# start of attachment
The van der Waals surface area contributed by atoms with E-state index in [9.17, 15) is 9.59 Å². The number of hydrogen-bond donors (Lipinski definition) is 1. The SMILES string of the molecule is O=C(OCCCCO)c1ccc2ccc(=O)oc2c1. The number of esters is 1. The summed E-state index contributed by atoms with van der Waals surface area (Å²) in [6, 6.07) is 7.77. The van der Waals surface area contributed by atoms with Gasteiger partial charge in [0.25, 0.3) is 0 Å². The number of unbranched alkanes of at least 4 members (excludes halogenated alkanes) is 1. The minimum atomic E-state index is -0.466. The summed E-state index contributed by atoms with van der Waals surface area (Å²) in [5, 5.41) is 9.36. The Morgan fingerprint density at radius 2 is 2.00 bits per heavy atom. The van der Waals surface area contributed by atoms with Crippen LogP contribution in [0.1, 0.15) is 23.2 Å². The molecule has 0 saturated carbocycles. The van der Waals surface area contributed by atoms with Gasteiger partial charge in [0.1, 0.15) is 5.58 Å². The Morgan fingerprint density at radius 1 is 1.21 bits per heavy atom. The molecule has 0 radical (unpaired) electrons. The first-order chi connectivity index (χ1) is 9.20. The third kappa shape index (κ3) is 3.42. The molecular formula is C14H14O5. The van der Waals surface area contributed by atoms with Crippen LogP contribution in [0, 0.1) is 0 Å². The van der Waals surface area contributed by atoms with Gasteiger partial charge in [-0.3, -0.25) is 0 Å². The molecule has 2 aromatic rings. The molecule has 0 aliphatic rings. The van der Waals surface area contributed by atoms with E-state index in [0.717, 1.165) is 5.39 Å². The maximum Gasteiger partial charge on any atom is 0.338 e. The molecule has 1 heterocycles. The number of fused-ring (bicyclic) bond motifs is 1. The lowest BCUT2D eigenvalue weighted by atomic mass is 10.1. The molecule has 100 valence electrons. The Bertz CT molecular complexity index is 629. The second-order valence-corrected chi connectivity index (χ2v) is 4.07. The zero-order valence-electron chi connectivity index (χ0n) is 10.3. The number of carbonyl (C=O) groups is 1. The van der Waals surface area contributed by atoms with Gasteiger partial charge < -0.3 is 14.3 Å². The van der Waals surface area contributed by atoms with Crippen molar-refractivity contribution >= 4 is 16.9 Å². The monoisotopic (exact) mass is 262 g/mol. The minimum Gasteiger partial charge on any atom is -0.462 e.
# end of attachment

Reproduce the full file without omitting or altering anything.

The van der Waals surface area contributed by atoms with E-state index in [9.17, 15) is 9.59 Å². The number of hydrogen-bond donors (Lipinski definition) is 1. The SMILES string of the molecule is O=C(OCCCCO)c1ccc2ccc(=O)oc2c1. The number of esters is 1. The summed E-state index contributed by atoms with van der Waals surface area (Å²) in [6, 6.07) is 7.77. The van der Waals surface area contributed by atoms with Gasteiger partial charge in [0.25, 0.3) is 0 Å². The number of unbranched alkanes of at least 4 members (excludes halogenated alkanes) is 1. The minimum atomic E-state index is -0.466. The summed E-state index contributed by atoms with van der Waals surface area (Å²) in [5, 5.41) is 9.36. The Morgan fingerprint density at radius 2 is 2.00 bits per heavy atom. The van der Waals surface area contributed by atoms with Crippen LogP contribution in [0.1, 0.15) is 23.2 Å². The molecule has 0 saturated carbocycles. The van der Waals surface area contributed by atoms with Gasteiger partial charge in [0.1, 0.15) is 5.58 Å². The Morgan fingerprint density at radius 1 is 1.21 bits per heavy atom. The molecule has 0 radical (unpaired) electrons. The first-order chi connectivity index (χ1) is 9.20. The third kappa shape index (κ3) is 3.42. The molecular formula is C14H14O5. The van der Waals surface area contributed by atoms with Crippen LogP contribution in [0, 0.1) is 0 Å². The van der Waals surface area contributed by atoms with Gasteiger partial charge in [-0.3, -0.25) is 0 Å². The molecule has 2 aromatic rings. The molecule has 0 aliphatic rings. The van der Waals surface area contributed by atoms with E-state index in [0.717, 1.165) is 5.39 Å². The maximum Gasteiger partial charge on any atom is 0.338 e. The molecule has 1 heterocycles. The number of fused-ring (bicyclic) bond motifs is 1. The lowest BCUT2D eigenvalue weighted by atomic mass is 10.1. The molecule has 100 valence electrons. The Bertz CT molecular complexity index is 629. The second-order valence-corrected chi connectivity index (χ2v) is 4.07. The zero-order valence-electron chi connectivity index (χ0n) is 10.3. The number of carbonyl (C=O) groups is 1. The van der Waals surface area contributed by atoms with Gasteiger partial charge < -0.3 is 14.3 Å². The van der Waals surface area contributed by atoms with Crippen molar-refractivity contribution >= 4 is 16.9 Å². The monoisotopic (exact) mass is 262 g/mol. The minimum Gasteiger partial charge on any atom is -0.462 e.